TUPPER, Allison Murray - 67, Factorydale, Kings County, died March 16,1993, in Valley Regional Hospital, Kentville. Born in Lake George, KingsCounty, he was a son of the late Thomas and Ella (Joudrey) Tupper. Hespent his working years as a woodsman, lumberman and carpenter. He issurvived by his wife, the former Daphne Veinotte; two daughters, Wendy(Mrs. Richard Palmer), Susan (Mrs. Gary Hiltz), both of Morristown, KingsCounty; three brothers, Arthur, Edmonton; Freddie, Roger, both ofAylesford; six sisters, Marjorie (Mrs. Paul Robar), Lake Paul; Ruth (Mrs.Tom Spence), Marilyn (Mrs. John Wilson), Linda (Mrs. David Bowlby), GailJones, Joan (Mrs. Dale Thomas), all of Aylesford; two grandchildren. Hewas predeceased by two brothers, Mylon, Lawrence. The body is in H.C.Lindsay Memorial Chapel, Berwick, visiting 2-4, 7-9 p.m. today. Funeralwill be 3 p.m Friday in Morristown Baptist Church, Rev. Lionel Moriahofficiating. Burial will be in Morristown Cemetery. Family flowers only.Donations may be made to Valley Regional Hospital or Heart and StrokeFoundation of Nova Scotia.
In Norse mythology, Volsung was the father of Sigmund. He was murdered by the Geatish king Siggeir.
Ironically, in Beowulf, when the Geatish warrior Beowulf has killed Grendel, a Danish bard at Hrothgar's court sings about Sigmund and his father Waels.
Völsung was the great-grandson of Odin himself, and it was Odin who made sure that Völsung would be born. Völsung's parents who were the king and queen of the Huns could not have any children until Odin and his consort Frigg sent them a giantess named Ljod carrying the apple of fertility. Völsung's father died shortly after this but his wife was pregnant for six years, until she had had enough. She commanded that the child be delivered with a caesarian, an operation that in those days cost the life of the mother. Völsung was a strong child and he kissed his mother before she died.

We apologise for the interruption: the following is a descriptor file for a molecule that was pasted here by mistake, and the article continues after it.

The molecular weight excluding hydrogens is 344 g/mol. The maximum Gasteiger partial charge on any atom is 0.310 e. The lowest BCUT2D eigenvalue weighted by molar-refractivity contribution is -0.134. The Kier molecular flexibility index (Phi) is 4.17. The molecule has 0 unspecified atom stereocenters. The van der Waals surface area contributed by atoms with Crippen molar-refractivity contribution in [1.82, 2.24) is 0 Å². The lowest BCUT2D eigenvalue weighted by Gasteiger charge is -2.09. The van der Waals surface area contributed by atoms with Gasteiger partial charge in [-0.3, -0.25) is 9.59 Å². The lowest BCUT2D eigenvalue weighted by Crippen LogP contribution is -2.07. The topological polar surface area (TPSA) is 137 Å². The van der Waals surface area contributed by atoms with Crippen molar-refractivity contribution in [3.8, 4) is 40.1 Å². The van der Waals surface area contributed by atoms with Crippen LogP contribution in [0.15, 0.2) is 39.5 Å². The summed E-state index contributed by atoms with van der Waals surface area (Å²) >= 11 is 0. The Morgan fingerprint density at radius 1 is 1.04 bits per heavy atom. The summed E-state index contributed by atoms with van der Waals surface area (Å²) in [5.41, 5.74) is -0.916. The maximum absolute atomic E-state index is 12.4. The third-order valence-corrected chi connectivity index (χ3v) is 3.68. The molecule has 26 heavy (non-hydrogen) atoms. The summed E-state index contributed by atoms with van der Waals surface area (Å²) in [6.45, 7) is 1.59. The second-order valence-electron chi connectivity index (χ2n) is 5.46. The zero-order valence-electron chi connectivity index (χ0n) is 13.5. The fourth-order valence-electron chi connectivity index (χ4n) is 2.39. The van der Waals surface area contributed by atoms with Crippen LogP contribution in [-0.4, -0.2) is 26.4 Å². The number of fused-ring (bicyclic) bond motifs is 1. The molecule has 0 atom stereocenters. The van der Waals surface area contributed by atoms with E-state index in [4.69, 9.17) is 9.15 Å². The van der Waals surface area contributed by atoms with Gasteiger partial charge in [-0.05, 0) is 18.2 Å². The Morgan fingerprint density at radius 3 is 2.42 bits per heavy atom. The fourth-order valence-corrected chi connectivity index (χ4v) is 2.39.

He was immediately proclaimed king of the Huns and when he had grown up he married the giantess Ljod. First they had two twins, the girl Signy and her twin brother named Sigmund. After the twins they had nine more sons.
Völsung built himself a great hall in the centre of which stood a large apple tree. Siggeir, the King of the Geats, soon arrived and proposed to Signy. Both Völsung and his sons approved, but Signy was less enthusiastic.
A great wedding was held in the hall, when suddenly a stranger appeared. He was a tall old man with only one eye. He went to the apple tree took his sword and stuck it deep into the trunk. Odin told everyone that the sword was meant for the man who could pull the sword from the apple tree. Then he vanished.
Everyone at the wedding tried to pull the sword but only Sigmund succeeded, and he did so effortlessly. The sword was named Gram and it proved to be an excellent weapon. Siggeir, his father-in-law, offered thrice its weight in gold for the sword, but Sigmund scornfully said no. This greatly angered Siggeir who returned home the next day.
Three months later, Völsung and his sons were invited to banquet with Siggeir. They were met by Signy who warned them that Siggeir intended to ambush them. They refused to turn back whereupon Signy cried and implored them to go home. Soon they were attacked by the Geats, Völsung fell and his ten sons were taken captive.